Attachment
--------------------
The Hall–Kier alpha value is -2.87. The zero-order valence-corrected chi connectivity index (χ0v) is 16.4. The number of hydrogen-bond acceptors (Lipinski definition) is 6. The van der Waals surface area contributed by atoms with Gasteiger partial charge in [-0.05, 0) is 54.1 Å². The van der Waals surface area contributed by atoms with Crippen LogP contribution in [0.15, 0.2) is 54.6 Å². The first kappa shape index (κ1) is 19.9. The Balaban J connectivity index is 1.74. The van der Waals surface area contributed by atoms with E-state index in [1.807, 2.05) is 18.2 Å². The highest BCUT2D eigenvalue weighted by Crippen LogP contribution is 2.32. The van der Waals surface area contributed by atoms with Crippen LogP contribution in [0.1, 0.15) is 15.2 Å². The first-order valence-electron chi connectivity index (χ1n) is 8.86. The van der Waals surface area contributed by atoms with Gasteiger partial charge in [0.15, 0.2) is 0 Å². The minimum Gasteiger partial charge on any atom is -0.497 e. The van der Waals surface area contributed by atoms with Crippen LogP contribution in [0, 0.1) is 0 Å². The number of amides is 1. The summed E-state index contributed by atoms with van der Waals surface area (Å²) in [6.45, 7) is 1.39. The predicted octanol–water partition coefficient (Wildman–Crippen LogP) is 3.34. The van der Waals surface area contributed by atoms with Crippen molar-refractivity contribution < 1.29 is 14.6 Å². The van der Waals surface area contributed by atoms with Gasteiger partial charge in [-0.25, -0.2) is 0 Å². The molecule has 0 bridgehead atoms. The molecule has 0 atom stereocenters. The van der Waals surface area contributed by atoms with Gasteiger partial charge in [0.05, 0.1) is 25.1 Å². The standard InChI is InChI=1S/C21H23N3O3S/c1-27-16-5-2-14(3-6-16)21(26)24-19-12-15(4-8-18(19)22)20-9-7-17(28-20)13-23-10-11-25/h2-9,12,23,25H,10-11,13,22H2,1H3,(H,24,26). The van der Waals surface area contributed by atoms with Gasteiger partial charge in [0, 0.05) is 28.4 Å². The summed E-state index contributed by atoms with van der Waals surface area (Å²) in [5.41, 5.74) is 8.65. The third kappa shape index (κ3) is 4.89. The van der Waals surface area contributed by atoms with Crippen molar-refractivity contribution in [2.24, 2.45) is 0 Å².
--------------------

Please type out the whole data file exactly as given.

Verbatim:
The Hall–Kier alpha value is -2.87. The zero-order valence-corrected chi connectivity index (χ0v) is 16.4. The number of hydrogen-bond acceptors (Lipinski definition) is 6. The van der Waals surface area contributed by atoms with Gasteiger partial charge in [-0.05, 0) is 54.1 Å². The van der Waals surface area contributed by atoms with Crippen LogP contribution in [0.15, 0.2) is 54.6 Å². The first kappa shape index (κ1) is 19.9. The Balaban J connectivity index is 1.74. The van der Waals surface area contributed by atoms with E-state index in [1.807, 2.05) is 18.2 Å². The highest BCUT2D eigenvalue weighted by Crippen LogP contribution is 2.32. The van der Waals surface area contributed by atoms with Crippen LogP contribution in [0.1, 0.15) is 15.2 Å². The first-order valence-electron chi connectivity index (χ1n) is 8.86. The van der Waals surface area contributed by atoms with Gasteiger partial charge in [0.15, 0.2) is 0 Å². The minimum Gasteiger partial charge on any atom is -0.497 e. The van der Waals surface area contributed by atoms with Crippen LogP contribution in [0, 0.1) is 0 Å². The number of amides is 1. The summed E-state index contributed by atoms with van der Waals surface area (Å²) in [6.45, 7) is 1.39. The predicted octanol–water partition coefficient (Wildman–Crippen LogP) is 3.34. The van der Waals surface area contributed by atoms with Crippen molar-refractivity contribution < 1.29 is 14.6 Å². The van der Waals surface area contributed by atoms with Gasteiger partial charge in [-0.25, -0.2) is 0 Å². The molecule has 0 bridgehead atoms. The molecule has 0 atom stereocenters. The van der Waals surface area contributed by atoms with Gasteiger partial charge in [0.05, 0.1) is 25.1 Å². The standard InChI is InChI=1S/C21H23N3O3S/c1-27-16-5-2-14(3-6-16)21(26)24-19-12-15(4-8-18(19)22)20-9-7-17(28-20)13-23-10-11-25/h2-9,12,23,25H,10-11,13,22H2,1H3,(H,24,26). The van der Waals surface area contributed by atoms with Gasteiger partial charge in [0, 0.05) is 28.4 Å². The summed E-state index contributed by atoms with van der Waals surface area (Å²) in [5.41, 5.74) is 8.65. The third kappa shape index (κ3) is 4.89. The van der Waals surface area contributed by atoms with Crippen molar-refractivity contribution in [2.24, 2.45) is 0 Å².